Boeing delivers iPad app for aircraft maintenance technicians, lending to greater productivity, fewer flight delays

Boeing_Maintenance

LONDON, 25 Sept. 2013. Boeing (NYSE:BA), in an effort to make routine maintenance and diagnosing aircraft issues faster and easier for airline technicians, has launched a suite of new mobile applications for the Apple iPad.

With Boeing’s new apps, technicians gain immediate access to manuals, part numbers, and other critical information to resolve maintenance issues plane-side and collaborate with co-workers remotely. In turn, airlines can enhance real-time regulatory compliance, reduce flight delays, and reduce operational costs, says a company spokesperson.

Boeing officials are demonstrating the MRO apps at MRO Europe.

Boeing worked with several airlines for more than a year on the prototype, incorporating their input to optimize the user interface and maximize utility for line mechanics. Technicians will have instant access to critical information, including the maintenance history of an aircraft, when they need it most. The application suite includes Toolbox Mobile Library, Toolbox Mobile Parts, and Maintenance Turn Time.

"Mobile technology is an important aspect of our digital airline strategy, which is to harness the power of information, technology and analytics to create insights that give our customers the Boeing Edge: a competitive advantage in the marketplace," says John Maggiore, director of Fleet and Maintenance Solutions, Boeing Digital Aviation. "Data-driven optimization across flight operations, airspace and maintenance operations is saving aircraft operators millions of dollars in operating costs today. This is an exciting new chapter of that journey."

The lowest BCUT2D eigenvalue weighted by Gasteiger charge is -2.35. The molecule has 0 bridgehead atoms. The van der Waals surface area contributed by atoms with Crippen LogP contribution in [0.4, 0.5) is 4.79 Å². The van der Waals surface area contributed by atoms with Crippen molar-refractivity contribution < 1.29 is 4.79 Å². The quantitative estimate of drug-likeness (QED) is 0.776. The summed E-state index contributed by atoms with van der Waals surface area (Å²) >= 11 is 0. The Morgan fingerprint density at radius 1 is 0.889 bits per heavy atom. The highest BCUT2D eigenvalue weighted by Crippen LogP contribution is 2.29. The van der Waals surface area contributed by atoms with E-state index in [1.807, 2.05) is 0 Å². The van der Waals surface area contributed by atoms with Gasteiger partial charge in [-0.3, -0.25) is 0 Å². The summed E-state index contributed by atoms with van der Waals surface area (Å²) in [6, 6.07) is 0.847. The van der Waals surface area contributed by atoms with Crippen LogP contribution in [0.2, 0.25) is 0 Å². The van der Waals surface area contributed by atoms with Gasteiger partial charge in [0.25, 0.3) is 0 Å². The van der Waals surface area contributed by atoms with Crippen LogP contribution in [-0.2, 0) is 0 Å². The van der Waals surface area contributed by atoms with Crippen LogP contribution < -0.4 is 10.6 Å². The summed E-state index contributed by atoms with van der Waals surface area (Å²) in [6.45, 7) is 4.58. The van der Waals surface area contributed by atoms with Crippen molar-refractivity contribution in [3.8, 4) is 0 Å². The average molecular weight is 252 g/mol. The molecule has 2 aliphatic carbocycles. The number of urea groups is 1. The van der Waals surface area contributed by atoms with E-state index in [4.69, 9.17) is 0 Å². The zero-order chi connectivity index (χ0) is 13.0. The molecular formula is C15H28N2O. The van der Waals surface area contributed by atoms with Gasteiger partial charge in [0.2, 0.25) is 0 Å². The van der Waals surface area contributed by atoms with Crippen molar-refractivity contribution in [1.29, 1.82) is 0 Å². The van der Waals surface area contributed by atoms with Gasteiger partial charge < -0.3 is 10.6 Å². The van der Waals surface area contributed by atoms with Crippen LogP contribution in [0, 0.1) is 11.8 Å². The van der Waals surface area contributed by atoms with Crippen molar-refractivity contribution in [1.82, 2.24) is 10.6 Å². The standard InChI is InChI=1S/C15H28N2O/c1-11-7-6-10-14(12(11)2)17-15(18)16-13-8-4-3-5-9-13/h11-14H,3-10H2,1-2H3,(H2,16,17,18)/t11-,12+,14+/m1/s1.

Features of the new maintenance apps include:

  • A Toolbox Mobile Library, which will provide technicians access to maintenance documents for instant reference and use, wherever and whenever needed.
  • Hyperlinks between multiple manuals and airline-created content that will expedite access to critical documents so that users can easily search for documents and information about parts and fault histories.
  • A Toolbox Mobile Parts app which enables technicians to instantly retrieve information about part availability, including the airline's most current inventory information.
  • Maintenance Turn Time, which gives technicians a secure connection to collaborate with their colleagues when troubleshooting a maintenance issue. A technician can take a photo of a damaged part, upload it for others to see and annotate and then share information about maintenance issues with their peers in real time. Maintenance Turn Time is available for the iPad, iPhone and a web browser.
  • The ability to update reference manuals with one tap on the iPad screen.

Alaska Airlines technicians estimate that using the apps on a 0.69-pound iPad mini to access critical information will save 4,000 pieces of paper a day.

"We are very excited about the launch of these new products," Maggiore says. "They are a great addition to the Boeing portfolio and will deliver even more value to our customers when used in conjunction with capabilities such as Electronic Logbook, Airplane Health Management, and Maintenance Performance Toolbox." 

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